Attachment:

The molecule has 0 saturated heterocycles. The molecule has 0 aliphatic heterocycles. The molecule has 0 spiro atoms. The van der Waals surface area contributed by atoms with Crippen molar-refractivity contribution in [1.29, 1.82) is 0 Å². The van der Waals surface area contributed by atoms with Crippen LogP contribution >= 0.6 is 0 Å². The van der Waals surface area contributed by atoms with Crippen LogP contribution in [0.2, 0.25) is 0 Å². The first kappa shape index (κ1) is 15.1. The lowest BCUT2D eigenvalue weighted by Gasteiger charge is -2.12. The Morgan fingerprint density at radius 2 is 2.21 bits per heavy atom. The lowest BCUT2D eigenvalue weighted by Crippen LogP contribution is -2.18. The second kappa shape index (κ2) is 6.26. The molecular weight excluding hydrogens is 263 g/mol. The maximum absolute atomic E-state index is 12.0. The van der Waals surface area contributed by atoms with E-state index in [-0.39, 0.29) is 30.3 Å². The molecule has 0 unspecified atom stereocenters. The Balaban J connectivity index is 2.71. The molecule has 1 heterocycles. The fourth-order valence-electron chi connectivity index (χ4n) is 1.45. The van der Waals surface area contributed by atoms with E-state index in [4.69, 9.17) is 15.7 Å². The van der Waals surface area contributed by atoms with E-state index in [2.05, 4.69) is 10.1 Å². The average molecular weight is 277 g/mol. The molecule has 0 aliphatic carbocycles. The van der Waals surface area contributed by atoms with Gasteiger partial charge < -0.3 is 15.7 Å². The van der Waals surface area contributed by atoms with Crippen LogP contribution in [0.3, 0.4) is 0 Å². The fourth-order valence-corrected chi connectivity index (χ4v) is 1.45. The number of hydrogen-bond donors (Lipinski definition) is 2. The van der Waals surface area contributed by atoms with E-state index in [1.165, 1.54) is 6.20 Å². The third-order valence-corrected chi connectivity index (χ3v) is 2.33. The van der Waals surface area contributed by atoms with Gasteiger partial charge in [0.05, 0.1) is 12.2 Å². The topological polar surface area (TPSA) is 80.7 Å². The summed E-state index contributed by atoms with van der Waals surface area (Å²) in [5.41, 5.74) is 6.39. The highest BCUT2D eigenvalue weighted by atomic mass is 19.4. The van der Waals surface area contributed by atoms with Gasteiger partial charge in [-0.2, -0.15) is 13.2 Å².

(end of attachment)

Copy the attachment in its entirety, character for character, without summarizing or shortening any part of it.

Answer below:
The molecule has 0 saturated heterocycles. The molecule has 0 aliphatic heterocycles. The molecule has 0 spiro atoms. The van der Waals surface area contributed by atoms with Crippen molar-refractivity contribution in [1.29, 1.82) is 0 Å². The van der Waals surface area contributed by atoms with Crippen LogP contribution >= 0.6 is 0 Å². The van der Waals surface area contributed by atoms with Crippen LogP contribution in [0.2, 0.25) is 0 Å². The first kappa shape index (κ1) is 15.1. The lowest BCUT2D eigenvalue weighted by Gasteiger charge is -2.12. The Morgan fingerprint density at radius 2 is 2.21 bits per heavy atom. The lowest BCUT2D eigenvalue weighted by Crippen LogP contribution is -2.18. The second kappa shape index (κ2) is 6.26. The molecular weight excluding hydrogens is 263 g/mol. The maximum absolute atomic E-state index is 12.0. The van der Waals surface area contributed by atoms with E-state index in [-0.39, 0.29) is 30.3 Å². The molecule has 0 unspecified atom stereocenters. The Balaban J connectivity index is 2.71. The molecule has 1 heterocycles. The fourth-order valence-electron chi connectivity index (χ4n) is 1.45. The van der Waals surface area contributed by atoms with E-state index in [4.69, 9.17) is 15.7 Å². The van der Waals surface area contributed by atoms with E-state index in [2.05, 4.69) is 10.1 Å². The average molecular weight is 277 g/mol. The molecule has 0 aliphatic carbocycles. The van der Waals surface area contributed by atoms with Gasteiger partial charge < -0.3 is 15.7 Å². The van der Waals surface area contributed by atoms with Crippen LogP contribution in [0.3, 0.4) is 0 Å². The fourth-order valence-corrected chi connectivity index (χ4v) is 1.45. The number of hydrogen-bond donors (Lipinski definition) is 2. The van der Waals surface area contributed by atoms with E-state index in [1.165, 1.54) is 6.20 Å². The third-order valence-corrected chi connectivity index (χ3v) is 2.33. The van der Waals surface area contributed by atoms with Gasteiger partial charge in [0.05, 0.1) is 12.2 Å². The topological polar surface area (TPSA) is 80.7 Å². The summed E-state index contributed by atoms with van der Waals surface area (Å²) in [5.41, 5.74) is 6.39. The highest BCUT2D eigenvalue weighted by atomic mass is 19.4. The van der Waals surface area contributed by atoms with Gasteiger partial charge in [-0.2, -0.15) is 13.2 Å².